A group of space operators including Australia’s Sky and Space Global has released a list of best practices designed to improve space safety for everyone, including by reducing the risk of collisions in orbit.
The 22-member Space Safety Coalition, which includes some of the big players such as Virgin Orbit, Inmarsat, Intelsat and Iridium, covers about a quarter of all space activities.
The 17-page list of best practices was released in Hawaii this week to coincide with the start of the Advanced Maui Optical and Space Surveillance Technologies (AMOS), which considers issues of space situational awareness and space traffic management.
These best practices aren’t binding on endorsees, but they are called on to promote and strive to implement them.
However, coalition administrator Dan Oltrogge of the Center for Space Standards and Innovation said many operators really wanted to do better.
“Operators can do things above and beyond what a consensus national-level can get to,” he told spacenews.com.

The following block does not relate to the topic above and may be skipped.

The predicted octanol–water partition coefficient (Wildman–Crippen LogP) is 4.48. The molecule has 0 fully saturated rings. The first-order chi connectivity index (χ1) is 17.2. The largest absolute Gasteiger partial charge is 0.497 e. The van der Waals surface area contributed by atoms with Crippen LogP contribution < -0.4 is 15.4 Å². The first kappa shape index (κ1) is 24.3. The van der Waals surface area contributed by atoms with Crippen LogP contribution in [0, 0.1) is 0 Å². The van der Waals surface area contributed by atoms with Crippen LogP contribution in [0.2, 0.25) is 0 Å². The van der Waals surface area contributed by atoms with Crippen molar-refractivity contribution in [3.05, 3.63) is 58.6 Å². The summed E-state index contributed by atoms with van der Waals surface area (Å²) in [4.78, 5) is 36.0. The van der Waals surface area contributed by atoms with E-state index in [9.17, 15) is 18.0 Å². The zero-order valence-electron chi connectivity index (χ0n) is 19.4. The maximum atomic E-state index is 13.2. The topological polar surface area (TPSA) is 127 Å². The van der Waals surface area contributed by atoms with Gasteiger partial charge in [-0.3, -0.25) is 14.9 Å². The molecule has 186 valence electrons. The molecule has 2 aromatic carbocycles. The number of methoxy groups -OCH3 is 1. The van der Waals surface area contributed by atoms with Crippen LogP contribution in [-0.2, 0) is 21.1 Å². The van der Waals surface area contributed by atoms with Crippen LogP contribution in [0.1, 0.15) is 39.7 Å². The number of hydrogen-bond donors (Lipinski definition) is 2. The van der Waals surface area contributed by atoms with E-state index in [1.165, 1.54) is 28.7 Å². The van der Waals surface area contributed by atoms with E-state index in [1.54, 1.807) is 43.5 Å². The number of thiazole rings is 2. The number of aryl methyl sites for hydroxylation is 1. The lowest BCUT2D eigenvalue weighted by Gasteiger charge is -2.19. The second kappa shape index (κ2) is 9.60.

The best practices build on existing guidelines and standards.
Point one calls on all spacecraft owners, operators and stakeholders to exchange information relevant to safety of flight and collision avoidance. At a minimum, that should include operator points of contact, ephemerides, ability to manoeuvre and manoeuvre plans.
Others call for proper disposal of launch vehicle upper stages and a safety-by-design approach for individual satellites and constellations of satellites.
Significantly, it calls on satellite operators to complete de-orbiting of their satellites within five years after end of their life. Previous guidelines suggested 25 years.
“There’s a general feeling that 25 years was done in another era and things have moved along, I was surprised and pleased that operators were willing to step up,” Oltrogge said.
The best practices outlined in the document are non-binding. Instead, the document states that operators will “promote and strive to implement” those plans.
Not among the endorsees are the really big players such as SpaceX and Amazon, both planning enormous constellation of communications satellites.
Oltrogge said that their absence didn’t mean that they weren’t interested, just that they hadn’t had time to properly review before the launch.
“Don’t assume that because they’re not there, they’re not interested,” he said. “There are others we have not reached out to yet, but will very shortly.”
Receive the latest developments and updates on Australia’s space industry direct to your inbox. Subscribe today to Space Connect here.